Revisiting Boracay

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Wednesday, May 21, 2014

THE amazing island of Boracay never ceased to captivate everyone—young and old, local and foreign tourists, and practically people from all walks of life.

Voted the World’s Best Island Destination by Travel + Leisure magazine in its survey for the 2012 World’s Best Awards, Boracay is famous for its beautiful beaches, powdery white sand, and crystal clear waters.

White Beach, its longest beach, is divided into three sections named after the former boat stations: Station 1, furthest north, is home to luxury resorts. Station 2, in the middle, is a huge commercial hub and home to dozens of shops, restaurants, and hotels. Station 3, furthest south, is much quieter and more relaxed.


My visit to Boracay last week was my second; the first was in 1997 when it was still ‘young and pristine.’ Back then, going to Boracay was not as easy as today. There was no Jetty Port from Caticlan; people who wanted to take a boat ride only lined up at the shoreline. Upon arrival, travelers go down from the boats and directly get soaked in the Boracay waters.

Back then, there were only a few nipa huts that served as small resorts operated by foreign investors; no high-rise buildings, no high-tech communication facilities and no entertainment activities, except for swimming.

Today, the island is abuzz with many hotels and restaurants, and plenty of day and night activities. The long line of white sand beaches is swamped from sunup to sundown with holidayers who either go swimming, sun-bathing, island-hopping, snorkeling, sky-diving, speed-boating, and a lot more.

But even if all you what to do is sit on the beach, get a drink or two, swim a little and watch the sunset—you will still feel happy and accomplished.

Boracay has definitely transformed from a small community to a large district bustling with economic activities. From the beachfront and up to the higher areas of the island, hundreds of hotels (from 5-star to affordable ones), high-end resorts, bars and restaurants, and business establishments stand side by side.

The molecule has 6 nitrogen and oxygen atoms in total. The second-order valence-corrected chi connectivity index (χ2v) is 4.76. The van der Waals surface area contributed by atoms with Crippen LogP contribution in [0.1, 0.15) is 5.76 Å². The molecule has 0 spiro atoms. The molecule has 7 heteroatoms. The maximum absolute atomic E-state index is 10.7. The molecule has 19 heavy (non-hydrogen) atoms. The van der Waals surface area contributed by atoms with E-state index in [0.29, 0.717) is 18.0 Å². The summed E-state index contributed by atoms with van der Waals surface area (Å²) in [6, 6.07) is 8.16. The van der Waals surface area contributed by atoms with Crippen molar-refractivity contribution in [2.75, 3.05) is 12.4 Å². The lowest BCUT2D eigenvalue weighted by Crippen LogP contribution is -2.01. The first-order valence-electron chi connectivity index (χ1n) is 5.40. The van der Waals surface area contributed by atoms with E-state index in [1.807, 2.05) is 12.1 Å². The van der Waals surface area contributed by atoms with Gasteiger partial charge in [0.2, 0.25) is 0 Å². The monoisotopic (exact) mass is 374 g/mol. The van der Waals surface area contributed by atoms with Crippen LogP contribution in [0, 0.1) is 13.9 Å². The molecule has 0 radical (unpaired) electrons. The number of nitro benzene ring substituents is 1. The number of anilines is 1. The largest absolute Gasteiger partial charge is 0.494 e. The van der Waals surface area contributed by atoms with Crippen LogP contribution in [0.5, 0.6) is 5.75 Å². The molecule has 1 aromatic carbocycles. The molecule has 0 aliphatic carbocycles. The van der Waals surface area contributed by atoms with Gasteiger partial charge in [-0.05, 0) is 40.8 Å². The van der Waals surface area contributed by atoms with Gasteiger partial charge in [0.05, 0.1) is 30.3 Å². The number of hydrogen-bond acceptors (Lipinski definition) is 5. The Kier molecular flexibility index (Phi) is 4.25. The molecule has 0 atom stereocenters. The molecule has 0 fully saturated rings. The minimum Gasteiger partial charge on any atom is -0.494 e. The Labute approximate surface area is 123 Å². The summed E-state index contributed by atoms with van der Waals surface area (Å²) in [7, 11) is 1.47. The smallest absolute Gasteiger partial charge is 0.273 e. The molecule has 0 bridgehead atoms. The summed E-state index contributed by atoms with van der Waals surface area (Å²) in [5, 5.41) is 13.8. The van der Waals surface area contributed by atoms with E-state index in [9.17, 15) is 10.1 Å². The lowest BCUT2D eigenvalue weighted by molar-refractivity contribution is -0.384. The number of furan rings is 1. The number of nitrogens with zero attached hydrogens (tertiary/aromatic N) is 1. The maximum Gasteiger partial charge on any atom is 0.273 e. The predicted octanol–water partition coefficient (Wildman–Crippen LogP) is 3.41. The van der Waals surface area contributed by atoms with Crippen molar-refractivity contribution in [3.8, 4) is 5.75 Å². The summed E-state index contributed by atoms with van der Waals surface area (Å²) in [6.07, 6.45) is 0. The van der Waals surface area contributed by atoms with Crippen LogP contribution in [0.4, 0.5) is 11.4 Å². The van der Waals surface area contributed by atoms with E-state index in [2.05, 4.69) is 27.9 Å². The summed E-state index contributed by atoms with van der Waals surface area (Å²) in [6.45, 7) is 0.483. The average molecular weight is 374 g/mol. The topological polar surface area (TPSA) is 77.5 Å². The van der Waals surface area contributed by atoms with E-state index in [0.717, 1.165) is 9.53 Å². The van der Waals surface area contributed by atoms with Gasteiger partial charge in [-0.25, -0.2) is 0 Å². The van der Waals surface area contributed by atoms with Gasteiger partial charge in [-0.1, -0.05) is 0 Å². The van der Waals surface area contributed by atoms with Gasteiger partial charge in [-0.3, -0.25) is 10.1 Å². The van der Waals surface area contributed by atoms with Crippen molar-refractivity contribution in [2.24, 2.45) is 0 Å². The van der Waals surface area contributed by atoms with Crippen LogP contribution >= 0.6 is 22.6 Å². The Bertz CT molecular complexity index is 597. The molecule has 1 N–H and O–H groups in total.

At nighttime, the island is alive with the sounds of music from entertainment joints filled with tourists who party the night away. Each bar has come up with their unique promotional events to attract the tourists, the most popular of which is the fire-dancing.

Transportation in the island has also become brisk, making it easier for travelers. The impressive Jetty Port in Caticlan serves as the gateway to Boracay Island. I am glad to witness the transformation of the old port to a modern port.

My recent Boracay escapade was made more special because I was with my two daughters, Nicole and CJ, along with the rest of my family who were all first-timers in Boracay, including my niece, Ronalyn Barrios, who came all the way from Toronto, Canada to spend a month’s vacation with us.

We definitely enjoyed our Boracay adventure, and as my little CJ said, “I will be coming back!” (Gerlyn Regalado)

Published in the Sun.Star Bacolod newspaper on May 21, 2014.


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